Using cocultures of human fetal brain cells and a chronically human immunodeficiency virus-1 (HIV-1)-infected promonocytic line U1, we investigated the effect of dynorphin, an endogenous opioid peptide found in the CNS, on upregulation of HIV-1 expression. Dynorphin and the synthetic κ receptor agonist U50,488 promoted HIV-1 expression with a bell-shaped concentration-response relationship in which maximal effects were observed at 10-13 and 10-11 M, respectively. Pretreatment for 30 min with the κ receptor antagonist nor-binaltorphimine completely blocked the stimulatory effect of dynorphin and U50,488. The involvement of cytokines on HIV-1 expression was tested. Dynorphininduced upregulation of HIV-1 in the cocultures was largely blocked by antibodies to tumor necrosis factor (TNF)-α and interleukin (IL)-6 but not by antibodies to IL-10. Also, dynorphin stimulated TNF-α and IL-6 in the brain cell cultures at both mRNA and protein levels, suggesting the involvement of these cytokines in opioid-induced HIV-1 expression. These findings suggest that endogenous opioid peptides such as dynorphin may have an immunomodulatory function in the CNS and could act as a cofactor in the neuropathogenesis of HIV-1.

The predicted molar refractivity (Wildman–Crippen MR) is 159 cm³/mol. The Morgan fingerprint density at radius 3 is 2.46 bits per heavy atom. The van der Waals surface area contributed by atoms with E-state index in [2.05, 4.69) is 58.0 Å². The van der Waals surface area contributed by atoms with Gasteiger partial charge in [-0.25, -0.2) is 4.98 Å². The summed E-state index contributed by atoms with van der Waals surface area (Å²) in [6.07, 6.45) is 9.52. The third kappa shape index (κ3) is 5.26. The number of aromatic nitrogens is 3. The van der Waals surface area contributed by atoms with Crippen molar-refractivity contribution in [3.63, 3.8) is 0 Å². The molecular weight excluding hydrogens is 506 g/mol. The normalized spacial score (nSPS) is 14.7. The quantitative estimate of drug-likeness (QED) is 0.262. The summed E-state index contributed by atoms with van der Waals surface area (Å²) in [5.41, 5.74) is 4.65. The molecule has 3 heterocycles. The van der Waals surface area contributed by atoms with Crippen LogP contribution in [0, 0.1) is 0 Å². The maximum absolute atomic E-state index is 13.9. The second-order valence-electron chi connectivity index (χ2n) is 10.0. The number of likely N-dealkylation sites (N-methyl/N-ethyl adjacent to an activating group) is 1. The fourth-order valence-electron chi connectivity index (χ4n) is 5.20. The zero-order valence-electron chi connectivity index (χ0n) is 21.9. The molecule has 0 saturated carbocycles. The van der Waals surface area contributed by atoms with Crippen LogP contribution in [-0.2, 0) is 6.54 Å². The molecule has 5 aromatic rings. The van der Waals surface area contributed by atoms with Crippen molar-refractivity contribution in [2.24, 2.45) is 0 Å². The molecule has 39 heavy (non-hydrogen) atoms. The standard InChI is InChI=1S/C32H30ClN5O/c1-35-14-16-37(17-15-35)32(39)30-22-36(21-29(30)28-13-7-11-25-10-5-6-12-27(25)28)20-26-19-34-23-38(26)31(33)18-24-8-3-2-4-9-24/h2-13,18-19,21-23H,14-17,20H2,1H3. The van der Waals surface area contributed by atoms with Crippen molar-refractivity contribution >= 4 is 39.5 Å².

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Acknowledgements-We thank Drs. Fred Kravitz. W. Robert Anderson, and Monica Tsang for their invaluable assistance, and Stacey Ulen for help in the preparation of the manuscript. This study was supported in part by United States Public Health Services Grants DA-04381, DA-01533. and T32-DA-07239.
- human immunodeficiency virus-1